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Posts published in “Day: January 20, 2005

Basketball star T. J. Ford returns to Goose Creek, donates $40,000 of educational tools

BAYTOWN – T.J. Ford, star of the NBA’s Milwaukee Bucks, who grew up on the playgrounds of Highlands schools returned last week to give back to the community.

The T.J. Ford Foundation, in conjunction with LeapFrog School House donated $40,000 worth of of LeapFrog Personal Learning Tools and support equipment to Goose Creek CISD’s Pumphrey and Harlem Elementaries.

This past week, Ford was at Harlem with representatives from the school districts to present the grant.

The T.J. Ford Foundation made a $20,000 grant to the school which was matched by LeapFrog to purchase the equipment.

“The donation will allow teachers at Harlem and Pumphrey Elementary Schools to use PLTs in conjunction with the LeapTrack Assessment & Instruction System to upload data to school networks, conduct real-time formative assessment of each student’s progress. And reading and math, all these things are important in life,” said Ford. “If I had these things (LeapFrog), I would have been further than I am now,” he added.

Dr. Barbara Sultis, Goose Creek superintendent said that Ford still has relatives attending Goose Creek schools and it was this love of his family and education that prompted the donation. “I can tell of his compassion for his family.”

“Growing up, my parents stressed both the importance of education and giving to the community,” said Ford. “It’s critical that kids have the tools they need to receive the best education possible. I’m happy that LeapFrog SchoolHouse has teamed with me to help these students achieve success in the classroom.

As a child, Ford attended B.P. Hopper Primary, Highlands Elementary and Highlands Junior School. He later transferred to Willowbrook High School and attended the University of Texas before he was taken eighth in the NBA draft by Milwaukee.

After the check presentation, Ford stayed to meet with students and sign autographs for his fans.

“Firefighter of the Year” by Highlands Fire Department

Highlands Volunteer Fire Department held their annual Awards Banquet and Installation last Saturday at the Monument Inn. The top award was given to Bobby Birdsong, who by vote of the membership was honored for “performing above and beyond the call of duty” as a volunteer fireman. Birdsong is also the Assistant Chief of the Department. Seen above, Fire Dept. Chaplin Jerry Ickes gives the award plaque to Birdsong, right. Other awards included Citizen of the Year, to Suzanne Bradford, Rookie of the Year to Nicholas Matula, and Business of the Year to Mark and Rhonda Sanford of Reeves Construction.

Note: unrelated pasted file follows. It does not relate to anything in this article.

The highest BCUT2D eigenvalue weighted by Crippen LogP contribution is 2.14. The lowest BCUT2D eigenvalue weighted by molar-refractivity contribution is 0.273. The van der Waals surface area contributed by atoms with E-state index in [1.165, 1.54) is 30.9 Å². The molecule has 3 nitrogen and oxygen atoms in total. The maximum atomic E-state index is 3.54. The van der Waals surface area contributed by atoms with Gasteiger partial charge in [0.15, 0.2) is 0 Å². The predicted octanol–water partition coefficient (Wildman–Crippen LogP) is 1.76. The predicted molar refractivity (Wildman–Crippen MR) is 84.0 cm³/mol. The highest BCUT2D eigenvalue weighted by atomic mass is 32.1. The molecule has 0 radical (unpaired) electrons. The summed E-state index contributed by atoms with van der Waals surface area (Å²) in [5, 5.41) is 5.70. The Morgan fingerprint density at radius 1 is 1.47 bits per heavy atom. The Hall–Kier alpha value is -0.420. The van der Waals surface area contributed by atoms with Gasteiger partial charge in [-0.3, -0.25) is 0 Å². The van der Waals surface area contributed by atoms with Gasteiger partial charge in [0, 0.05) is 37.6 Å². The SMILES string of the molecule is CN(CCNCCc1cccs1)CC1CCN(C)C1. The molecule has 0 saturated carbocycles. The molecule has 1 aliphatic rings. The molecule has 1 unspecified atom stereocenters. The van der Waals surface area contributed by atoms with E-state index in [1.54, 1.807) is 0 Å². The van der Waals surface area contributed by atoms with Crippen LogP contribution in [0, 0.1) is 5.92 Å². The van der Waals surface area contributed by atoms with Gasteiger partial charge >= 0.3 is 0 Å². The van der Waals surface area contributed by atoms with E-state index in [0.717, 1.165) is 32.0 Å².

Huffman man leads global humanitarian

Volunteers from the international humanitarian organization Global Peace Initiative (GPI), based in Huffman, recently sent one wave of relief workers and supplies to tsunami victims and are preparing to send more.

Equipped with a refurbished Boeing 747-SP, GPI is recruiting volunteers and money to fly supplies and medical workers directly to the affected areas. The first of what GPI hopes will be many flights is already on the ground with Houstonians on board.

According to Paul B. Joseph, GPI’s National Coordinator, GPI is the only non-profit with its own Boeing 747. Joseph said that initially some relief organizations were sending supplies by paying airline companies that could get the supplies only so close. That is why GPI offered the use of their plane for free.

The Global Peace One 747-SP can get closer to the affected areas because it has the ability to land on shorter runways than larger cargo or passenger jets. “We have the tool, the Boeing 747, but it costs money to go from the United States to Southeast Asia. Dr. Paul is always saying, ‘We have the airplane. That’s a gift.That’s a blessing. But it does no good on the ground. We want it in the air,'” Joseph said. It costs $200,000 to purchase the 156,000 gallons need per round trip.

GPI is now working with aid organizations to fill the plane with supplies and trying to raise funds to cover the fuel costs. The group is fundraising in the local area of its home office as well as around the country. “We know that Houston has always come to the front of being compassionate in critical situations,” Joseph said.

GPI would like to see their plane being used for trips every few days with a minimum of 20 flights over ninety days. Flights originate out of Houston’s Hobby Airport loaded with 76,000 pounds of critical material.

The next flight will include inflatable boats and 90 specialized relief workers. The18 flotilla boat relief teams can bypass washed out roads and bridges and will help the most remote places that have not been receiving the materials and medical support they need. GPI Houston teams will establish relief camps for subsequent supply shipments of food and medicine.

For future flights, GPI is gathering cookware. Their team on the ground in northern Sri Lanka – the first relief team to reach some of the hospitals in the rebel-controlled area – are indicating that food and medicine is being dropped in sufficient quantities. However, all of their pots and pans were washed out to sea in the tsunami, and the need is critical for utensils in which to cook the food. According to GPI, the people are so desperate that many are trying to eat the rice uncooked, which is creating a whole new set of health problems.